4. Hedberg, Charlotta, 2008. "Entrance, Exit and Exclusion: Labour Market Flows of Foreign Born Adults in Swedish "Divided Cities"," SULCIS Working Papers 2008:1, Stockholm University Linnaeus Center for Integration Studies - SULCIS.
    5. Muñoz de Bustillo, Rafael & Antón, José-Ignacio, 2009. "Immigration and Social Benefits in a Mediterranean Welfare State: The Case of Spain," MPRA Paper 13849, University Library of Munich, Germany.
    6. Akay, Alpaslan, 2009. "Dynamics of the Employment Assimilation of First-Generation Immigrant Men in Sweden: Comparing Dynamic and Static Assimilation Models with Longitudinal Data," IZA Discussion Papers 4655, Institute for the Study of Labor (IZA).
    7. de la Rica, Sara & Glitz, Albrecht & Ortega, Francesc, 2013. "Immigration in Europe: Trends, Policies and Empirical Evidence," IZA Discussion Papers 7778, Institute for the Study of Labor (IZA).
    8. Sari Pekkala Kerr & William R. Kerr, 2011. "Economic Impacts of Immigration: A Survey," Finnish Economic Papers, Finnish Economic Association, vol. 24(1), pages 1-32, Spring.
    9. Tim Hatton & Joseph P. Ferrie, 2014. "Two Centuries of International Migration," CEH Discussion Papers 23, Centre for Economic History, Research School of Economics, Australian National University.
    10. Holm, Håkan, 2000. "What’s in a Name? - An ethnical discrimination experiment," Working Papers 2000:3, Lund University, Department of Economics, revised 16 Apr 2001.
    11. Wadensjö, Eskil, 2007. "Migration to Sweden from the New EU Member States," IZA Discussion Papers 3190, Institute for the Study of Labor (IZA).
    12. Nekby, Lena, 2002. "Employment Convergence of Immigrants and Natives in Sweden," Research Papers in Economics 2002:9, Stockholm University, Department of Economics.
    13. Nekby, Lena, 2002. "How Long Does it Take to Integrate? Employment Convergence of Immigrants and Natives in Sweden," Working Paper Series 185, Trade Union Institute for Economic Research.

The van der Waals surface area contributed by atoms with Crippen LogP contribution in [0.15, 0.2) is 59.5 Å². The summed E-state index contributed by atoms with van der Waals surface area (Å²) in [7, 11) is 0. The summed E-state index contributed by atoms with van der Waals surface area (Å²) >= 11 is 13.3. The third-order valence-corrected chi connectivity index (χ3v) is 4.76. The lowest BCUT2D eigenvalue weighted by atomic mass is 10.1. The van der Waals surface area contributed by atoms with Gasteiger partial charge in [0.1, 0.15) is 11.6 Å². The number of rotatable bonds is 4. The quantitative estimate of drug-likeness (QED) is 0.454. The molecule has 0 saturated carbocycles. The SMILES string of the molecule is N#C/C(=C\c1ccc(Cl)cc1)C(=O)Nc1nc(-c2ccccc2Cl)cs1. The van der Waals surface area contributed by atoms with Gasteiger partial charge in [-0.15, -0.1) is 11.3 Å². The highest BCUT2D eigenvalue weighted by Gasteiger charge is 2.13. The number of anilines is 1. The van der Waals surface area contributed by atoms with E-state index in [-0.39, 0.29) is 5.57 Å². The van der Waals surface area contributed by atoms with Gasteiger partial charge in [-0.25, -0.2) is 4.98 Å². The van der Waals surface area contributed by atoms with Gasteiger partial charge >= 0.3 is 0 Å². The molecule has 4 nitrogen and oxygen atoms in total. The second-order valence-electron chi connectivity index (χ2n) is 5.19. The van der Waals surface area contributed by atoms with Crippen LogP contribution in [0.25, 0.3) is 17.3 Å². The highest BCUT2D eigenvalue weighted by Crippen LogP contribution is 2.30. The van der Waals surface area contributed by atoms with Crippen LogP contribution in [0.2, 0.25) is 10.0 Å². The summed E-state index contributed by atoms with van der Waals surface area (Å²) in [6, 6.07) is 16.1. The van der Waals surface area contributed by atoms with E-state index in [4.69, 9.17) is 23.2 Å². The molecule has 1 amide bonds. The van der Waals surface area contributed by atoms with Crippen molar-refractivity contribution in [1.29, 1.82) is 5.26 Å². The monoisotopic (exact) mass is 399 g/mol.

Lists

    This item is not listed on Wikipedia, on a reading list or among the top items on IDEAS.

    Statistics

    Access and download statistics

    Corrections

    When requesting a correction, please mention this item's handle: RePEc:spr:jopoec:v:12:y:1999:i:3:p:411-430. See general information about how to correct material in RePEc.

    For technical questions regarding this item, or to correct its authors, title, abstract, bibliographic or download information, contact: (Guenther Eichhorn) or (Christopher F Baum).

    If you have authored this item and are not yet registered with RePEc, we encourage you to do it here. This allows to link your profile to this item. It also allows you to accept potential citations to this item that we are uncertain about.

    If references are entirely missing, you can add them using this form.

    If the full references list an item that is present in RePEc, but the system did not link to it, you can help with this form.

    If you know of missing items citing this one, you can help us creating those links by adding the relevant references in the same way as above, for each refering item. If you are a registered author of this item, you may also want to check the "citations" tab in your profile, as there may be some citations waiting for confirmation.

    Please note that corrections may take a couple of weeks to filter through the various RePEc services.